Call for rethink on compulsory savings model

Plan sought to balance employees’ retirement and living needs

Saving for a comfortable retirement has been drummed into employees’ heads for years, with a call now for employment authorities to consider the average South African’s savings needs and rethink the current long-term savings model.

While retirement remains a savings priority, buying property, saving for children’s education and health and the socalled black tax are some of the expenses the average South African worries about daily.

Yet the current long-term employee benefits still place a dogged focus on retirement, often neglecting life before reaching one’s pension age.

Financial services company Alexander Forbes is appealing to employers and policymakers to rethink how compulsory savings are structured in order to speak to South African employees’ needs.

The company is calling for a coordinated savings plan that, while saving for retirement, can meet people’s need for emergency, housing, education and health savings catered for at the same time.

Because of South Africa’s perceived poor savings culture, compulsory savings plans are geared at securing a somewhat comfortable retirement that will ensure less burden on state coffers. In the first of a series of discussions to be held across the country, the company addressed about 150 trustees of retirement annuity funds at the Radisson Blu Hotel in a bid to highlight the changes in the country’s savings needs landscape. According to a survey by the company, conducted by non-profit organisation ReThink Africa, more than 80% viewed long-term savings as important.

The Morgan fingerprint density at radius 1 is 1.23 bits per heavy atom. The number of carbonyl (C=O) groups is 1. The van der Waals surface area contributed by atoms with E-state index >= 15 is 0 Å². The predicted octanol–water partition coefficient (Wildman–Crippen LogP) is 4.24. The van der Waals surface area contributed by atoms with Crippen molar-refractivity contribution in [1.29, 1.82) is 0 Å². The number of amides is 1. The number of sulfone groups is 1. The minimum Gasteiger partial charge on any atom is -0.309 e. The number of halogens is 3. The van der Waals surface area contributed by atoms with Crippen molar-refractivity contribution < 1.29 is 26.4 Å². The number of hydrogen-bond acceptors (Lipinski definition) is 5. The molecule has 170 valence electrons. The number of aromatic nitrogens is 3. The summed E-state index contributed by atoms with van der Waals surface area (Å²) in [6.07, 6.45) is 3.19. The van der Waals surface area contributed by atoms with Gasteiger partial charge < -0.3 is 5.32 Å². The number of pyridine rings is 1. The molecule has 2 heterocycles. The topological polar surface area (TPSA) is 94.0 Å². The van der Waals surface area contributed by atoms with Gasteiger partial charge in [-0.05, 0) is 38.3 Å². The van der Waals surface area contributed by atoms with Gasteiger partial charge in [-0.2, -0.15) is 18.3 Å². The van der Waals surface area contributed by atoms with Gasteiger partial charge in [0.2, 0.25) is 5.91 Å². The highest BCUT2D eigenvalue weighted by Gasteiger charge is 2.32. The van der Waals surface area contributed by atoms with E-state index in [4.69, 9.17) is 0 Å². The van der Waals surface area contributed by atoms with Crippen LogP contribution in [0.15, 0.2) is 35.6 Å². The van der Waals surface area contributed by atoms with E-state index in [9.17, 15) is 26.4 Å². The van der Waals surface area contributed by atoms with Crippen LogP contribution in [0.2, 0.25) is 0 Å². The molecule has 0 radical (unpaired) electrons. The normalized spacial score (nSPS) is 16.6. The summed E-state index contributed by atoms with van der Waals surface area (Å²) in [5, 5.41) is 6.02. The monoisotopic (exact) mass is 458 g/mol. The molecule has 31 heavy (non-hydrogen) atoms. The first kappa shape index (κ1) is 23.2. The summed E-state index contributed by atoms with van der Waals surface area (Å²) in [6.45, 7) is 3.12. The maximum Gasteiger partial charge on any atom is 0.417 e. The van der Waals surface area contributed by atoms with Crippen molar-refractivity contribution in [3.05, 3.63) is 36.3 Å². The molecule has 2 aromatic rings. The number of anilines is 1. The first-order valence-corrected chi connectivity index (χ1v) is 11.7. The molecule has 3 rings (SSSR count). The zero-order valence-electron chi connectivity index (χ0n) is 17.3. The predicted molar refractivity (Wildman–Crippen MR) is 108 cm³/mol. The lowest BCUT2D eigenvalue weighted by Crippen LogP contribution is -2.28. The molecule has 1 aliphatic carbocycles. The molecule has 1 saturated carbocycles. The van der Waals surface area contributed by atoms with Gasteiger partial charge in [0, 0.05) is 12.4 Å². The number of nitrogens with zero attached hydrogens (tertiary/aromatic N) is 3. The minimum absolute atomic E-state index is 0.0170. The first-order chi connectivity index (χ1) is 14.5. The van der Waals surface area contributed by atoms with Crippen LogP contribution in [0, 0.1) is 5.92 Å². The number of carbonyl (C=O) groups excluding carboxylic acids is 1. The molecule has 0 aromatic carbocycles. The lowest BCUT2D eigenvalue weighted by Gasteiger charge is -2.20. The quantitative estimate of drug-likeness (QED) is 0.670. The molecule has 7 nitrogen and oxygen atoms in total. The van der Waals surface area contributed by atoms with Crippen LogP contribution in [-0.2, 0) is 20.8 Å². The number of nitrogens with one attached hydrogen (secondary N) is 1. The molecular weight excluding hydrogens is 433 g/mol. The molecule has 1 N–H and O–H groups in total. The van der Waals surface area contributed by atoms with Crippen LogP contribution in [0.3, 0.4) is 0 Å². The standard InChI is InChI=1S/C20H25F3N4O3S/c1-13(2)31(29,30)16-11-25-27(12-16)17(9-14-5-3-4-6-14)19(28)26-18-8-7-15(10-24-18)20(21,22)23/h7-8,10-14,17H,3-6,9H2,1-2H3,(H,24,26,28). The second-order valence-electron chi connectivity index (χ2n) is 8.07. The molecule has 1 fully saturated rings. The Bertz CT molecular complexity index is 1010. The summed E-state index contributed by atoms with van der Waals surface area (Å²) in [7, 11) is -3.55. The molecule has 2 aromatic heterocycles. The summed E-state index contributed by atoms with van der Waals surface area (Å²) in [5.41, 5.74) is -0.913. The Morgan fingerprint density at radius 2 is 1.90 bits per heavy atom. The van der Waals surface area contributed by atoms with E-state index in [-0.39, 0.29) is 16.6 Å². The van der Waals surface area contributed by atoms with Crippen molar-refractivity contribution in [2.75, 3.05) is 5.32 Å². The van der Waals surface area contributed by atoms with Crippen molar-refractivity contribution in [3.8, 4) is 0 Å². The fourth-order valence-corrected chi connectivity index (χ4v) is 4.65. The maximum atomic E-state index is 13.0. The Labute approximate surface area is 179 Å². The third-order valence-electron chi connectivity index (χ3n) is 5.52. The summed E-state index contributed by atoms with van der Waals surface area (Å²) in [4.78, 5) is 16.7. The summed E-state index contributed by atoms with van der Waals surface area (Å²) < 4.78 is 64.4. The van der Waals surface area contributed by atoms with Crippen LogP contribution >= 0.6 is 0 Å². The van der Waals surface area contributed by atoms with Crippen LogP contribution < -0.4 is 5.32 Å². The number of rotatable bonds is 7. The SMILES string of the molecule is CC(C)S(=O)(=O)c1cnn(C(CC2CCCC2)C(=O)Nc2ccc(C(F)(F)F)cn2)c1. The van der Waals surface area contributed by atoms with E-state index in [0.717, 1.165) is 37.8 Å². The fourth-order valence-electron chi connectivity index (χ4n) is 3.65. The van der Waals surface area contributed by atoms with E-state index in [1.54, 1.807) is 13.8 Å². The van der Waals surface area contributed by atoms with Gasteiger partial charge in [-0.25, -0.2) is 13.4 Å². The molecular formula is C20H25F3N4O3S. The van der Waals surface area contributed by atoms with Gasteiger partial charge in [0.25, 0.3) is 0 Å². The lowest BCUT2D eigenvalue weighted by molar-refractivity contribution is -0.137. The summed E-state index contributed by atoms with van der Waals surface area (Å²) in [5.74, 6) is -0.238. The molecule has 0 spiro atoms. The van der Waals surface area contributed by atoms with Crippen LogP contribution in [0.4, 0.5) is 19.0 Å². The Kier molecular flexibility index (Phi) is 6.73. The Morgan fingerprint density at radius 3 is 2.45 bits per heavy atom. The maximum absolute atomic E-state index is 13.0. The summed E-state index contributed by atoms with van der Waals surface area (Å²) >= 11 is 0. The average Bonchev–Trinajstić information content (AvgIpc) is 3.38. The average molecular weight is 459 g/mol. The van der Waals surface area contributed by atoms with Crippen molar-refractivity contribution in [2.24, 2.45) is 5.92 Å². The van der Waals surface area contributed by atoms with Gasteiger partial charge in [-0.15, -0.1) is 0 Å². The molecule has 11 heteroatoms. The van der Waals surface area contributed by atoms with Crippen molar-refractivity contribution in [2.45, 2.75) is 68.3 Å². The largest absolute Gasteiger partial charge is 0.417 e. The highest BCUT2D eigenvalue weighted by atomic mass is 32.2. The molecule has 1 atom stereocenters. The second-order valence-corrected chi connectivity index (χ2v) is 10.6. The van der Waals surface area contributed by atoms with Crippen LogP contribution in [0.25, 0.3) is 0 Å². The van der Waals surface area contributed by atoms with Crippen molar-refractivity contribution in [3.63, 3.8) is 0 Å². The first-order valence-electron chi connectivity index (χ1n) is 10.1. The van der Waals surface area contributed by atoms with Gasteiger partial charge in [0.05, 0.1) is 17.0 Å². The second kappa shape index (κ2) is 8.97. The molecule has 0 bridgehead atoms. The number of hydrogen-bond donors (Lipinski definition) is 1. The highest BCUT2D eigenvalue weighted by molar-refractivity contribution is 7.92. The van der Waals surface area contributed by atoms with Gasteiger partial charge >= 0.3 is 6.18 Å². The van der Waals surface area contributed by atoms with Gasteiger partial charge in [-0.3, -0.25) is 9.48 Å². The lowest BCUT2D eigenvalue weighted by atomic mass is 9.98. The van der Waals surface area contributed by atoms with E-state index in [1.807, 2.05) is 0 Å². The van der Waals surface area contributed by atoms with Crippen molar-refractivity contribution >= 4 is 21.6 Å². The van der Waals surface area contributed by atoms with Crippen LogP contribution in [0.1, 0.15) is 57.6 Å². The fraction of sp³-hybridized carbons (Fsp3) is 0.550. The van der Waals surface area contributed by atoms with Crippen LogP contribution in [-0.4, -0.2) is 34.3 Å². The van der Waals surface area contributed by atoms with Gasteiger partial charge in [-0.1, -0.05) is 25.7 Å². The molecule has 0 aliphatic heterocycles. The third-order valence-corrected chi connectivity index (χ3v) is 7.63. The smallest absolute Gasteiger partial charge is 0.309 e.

But they were conflicted as to whether getting a monthly income at retirement was as important as owning a house or paying for children’s education.

Alexander Forbes Research Institute head Anne Cabot-Alletzhauser said there was a need for a coordinated savings solution fluid enough to address people’s savings priorities.

“We are not saying ignore the retirement income question,” she said.

“But we are questioning whether we couldn’t create a controlled savings environment that provides more flexibility in terms of allowing individuals to more effectively address issues such as housing, education, health and other financial risks at the same time,” she said.

Alexander Forbes senior product development specialist Lettah Mpanza said the reality was that South Africans were over-indebted, with more people tapping into their retirement savings by, for example, accessing their pension upon resignation to service their debts.

“Households have different priorities – education, health and putting bread on the table,” she said.

“So we have to balance the two priorities of both social protection and social mobility.”

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